Father's Day: A Reluctant Defense

I know no father who cares a whit about Father’s Day. We are pleased to be doted on by our families of course, but we have no longing to be “appreciated” for our special role in the world. Fathers consider what they do to be carrying out the normal duties and requirements of life itself, not some enormous sacrifice for others that periodically needs to be recognized.

Anyone with a critical sense sees both Mother’s Day and Father’s Day as oddly tainted, somehow inauthentic, trumped days that are different in substance from Easter and Christmas. Why is that?

Well, as purely secular occasions they bear all the earmarks of the Progressive Era in which both of these days originated. They seem to reflect a brow-beating demand on the part of national elites who agitated for these days because somehow our culture was deficient in recognizing the merit of Mom and Dad, and so these days of appreciation seem to mask a school-marmish demand that we shape up and stop taking things for granted.

Sure, fathers and mothers are gravely essential. No question. But must we have a holiday for all gravely essential institutions in society? Do we need a national toothbrush day? Actually, all of February is set aside as National Children’s Dental Month, probably codified by some president along the way, and shame on you if you forgot to celebrate it.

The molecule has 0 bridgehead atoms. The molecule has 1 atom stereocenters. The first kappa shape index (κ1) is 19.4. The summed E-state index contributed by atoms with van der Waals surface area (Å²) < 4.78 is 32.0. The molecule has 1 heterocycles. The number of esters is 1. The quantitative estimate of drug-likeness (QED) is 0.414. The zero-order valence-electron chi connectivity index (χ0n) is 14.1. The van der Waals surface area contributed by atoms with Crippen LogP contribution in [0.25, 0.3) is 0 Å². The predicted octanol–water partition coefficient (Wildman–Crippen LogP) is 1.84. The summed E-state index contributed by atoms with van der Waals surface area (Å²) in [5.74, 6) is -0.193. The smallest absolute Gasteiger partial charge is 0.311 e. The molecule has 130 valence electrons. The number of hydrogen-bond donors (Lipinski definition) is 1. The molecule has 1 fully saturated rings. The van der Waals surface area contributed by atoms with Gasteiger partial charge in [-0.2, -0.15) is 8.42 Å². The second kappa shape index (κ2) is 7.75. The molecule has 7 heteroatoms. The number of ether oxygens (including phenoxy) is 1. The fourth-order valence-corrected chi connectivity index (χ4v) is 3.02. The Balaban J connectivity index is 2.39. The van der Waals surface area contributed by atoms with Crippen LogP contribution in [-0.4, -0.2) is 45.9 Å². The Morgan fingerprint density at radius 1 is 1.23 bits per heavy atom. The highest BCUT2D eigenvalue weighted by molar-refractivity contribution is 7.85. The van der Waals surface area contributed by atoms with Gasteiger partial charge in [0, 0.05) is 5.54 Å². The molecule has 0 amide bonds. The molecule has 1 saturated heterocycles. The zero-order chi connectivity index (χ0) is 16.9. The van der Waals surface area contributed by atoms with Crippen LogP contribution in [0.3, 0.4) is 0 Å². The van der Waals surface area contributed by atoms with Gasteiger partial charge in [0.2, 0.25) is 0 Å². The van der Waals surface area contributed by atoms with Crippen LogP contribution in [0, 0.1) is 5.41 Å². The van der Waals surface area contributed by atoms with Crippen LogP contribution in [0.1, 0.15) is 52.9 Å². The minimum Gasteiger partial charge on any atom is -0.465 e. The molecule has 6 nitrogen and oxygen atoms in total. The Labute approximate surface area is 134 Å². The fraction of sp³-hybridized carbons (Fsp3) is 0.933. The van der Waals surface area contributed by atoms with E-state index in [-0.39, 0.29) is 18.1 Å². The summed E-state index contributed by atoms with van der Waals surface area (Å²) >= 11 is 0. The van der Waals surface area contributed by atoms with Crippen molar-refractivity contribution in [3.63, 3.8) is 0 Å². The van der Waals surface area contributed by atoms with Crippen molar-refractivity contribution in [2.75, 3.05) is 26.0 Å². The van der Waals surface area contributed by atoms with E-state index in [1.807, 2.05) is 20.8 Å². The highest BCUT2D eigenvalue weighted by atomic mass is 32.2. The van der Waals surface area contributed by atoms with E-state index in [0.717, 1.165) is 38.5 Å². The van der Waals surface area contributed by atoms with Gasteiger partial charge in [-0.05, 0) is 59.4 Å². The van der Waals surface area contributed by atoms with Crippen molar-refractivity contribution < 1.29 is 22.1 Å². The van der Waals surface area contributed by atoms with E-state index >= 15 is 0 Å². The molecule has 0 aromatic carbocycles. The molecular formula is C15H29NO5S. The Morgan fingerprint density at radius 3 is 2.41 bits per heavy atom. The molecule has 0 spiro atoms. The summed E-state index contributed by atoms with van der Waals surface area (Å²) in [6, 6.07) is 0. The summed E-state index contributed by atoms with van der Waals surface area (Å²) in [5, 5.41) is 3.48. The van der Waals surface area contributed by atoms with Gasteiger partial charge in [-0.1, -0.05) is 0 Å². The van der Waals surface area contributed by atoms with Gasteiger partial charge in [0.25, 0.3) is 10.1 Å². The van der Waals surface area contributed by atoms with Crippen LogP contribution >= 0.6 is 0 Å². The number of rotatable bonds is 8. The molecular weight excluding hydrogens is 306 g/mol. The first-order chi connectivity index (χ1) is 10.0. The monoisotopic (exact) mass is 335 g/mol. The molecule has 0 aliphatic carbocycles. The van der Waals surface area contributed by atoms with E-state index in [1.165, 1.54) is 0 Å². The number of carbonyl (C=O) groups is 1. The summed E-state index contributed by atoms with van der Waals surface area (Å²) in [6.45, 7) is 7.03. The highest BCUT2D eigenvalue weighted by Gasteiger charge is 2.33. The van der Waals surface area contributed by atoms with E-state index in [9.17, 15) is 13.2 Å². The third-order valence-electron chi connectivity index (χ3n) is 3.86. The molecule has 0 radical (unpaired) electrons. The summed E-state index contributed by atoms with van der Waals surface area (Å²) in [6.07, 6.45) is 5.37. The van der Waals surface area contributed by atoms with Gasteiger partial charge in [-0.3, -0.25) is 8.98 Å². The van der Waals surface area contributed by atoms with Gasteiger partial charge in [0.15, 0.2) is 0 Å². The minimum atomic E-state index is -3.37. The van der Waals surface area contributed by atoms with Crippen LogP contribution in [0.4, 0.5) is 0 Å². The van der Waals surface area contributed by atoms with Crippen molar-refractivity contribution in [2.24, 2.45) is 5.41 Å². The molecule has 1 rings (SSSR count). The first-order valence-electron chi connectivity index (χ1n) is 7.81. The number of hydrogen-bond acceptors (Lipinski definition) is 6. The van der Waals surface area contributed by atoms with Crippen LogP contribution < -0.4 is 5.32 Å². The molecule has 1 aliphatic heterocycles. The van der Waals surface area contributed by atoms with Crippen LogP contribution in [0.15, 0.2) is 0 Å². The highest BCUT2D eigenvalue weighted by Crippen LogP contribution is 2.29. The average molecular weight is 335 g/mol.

Somehow, dads were able to psychologically manage before 1966 when Lyndon Johnson proclaimed the 3rd Sunday of June as Father’s Day, to be codified further by Nixon six years later. All these proclamations work to displace the traditional and historically organic liturgical calendar that celebrates every conceivable emotion and institution, and has the merit of having deep roots in the history of civilization.

US culture is particularly vulnerable to this kind of manipulation because of its non-liturgical, Puritan origins. Given the degree to which the Puritans hated religious holidays, we should be thankful we have Christmas at all. If the current secular culture wants to take “Christ out of Christmas,” the New England Puritans were first in wanting to take Christmas out of Christ. It wasn’t the postwar atheists who cleared the path for the hegemony of the secular calendar; it was the 17th century Massachusetts Bay Colony and its war on all “superstitious” festivals.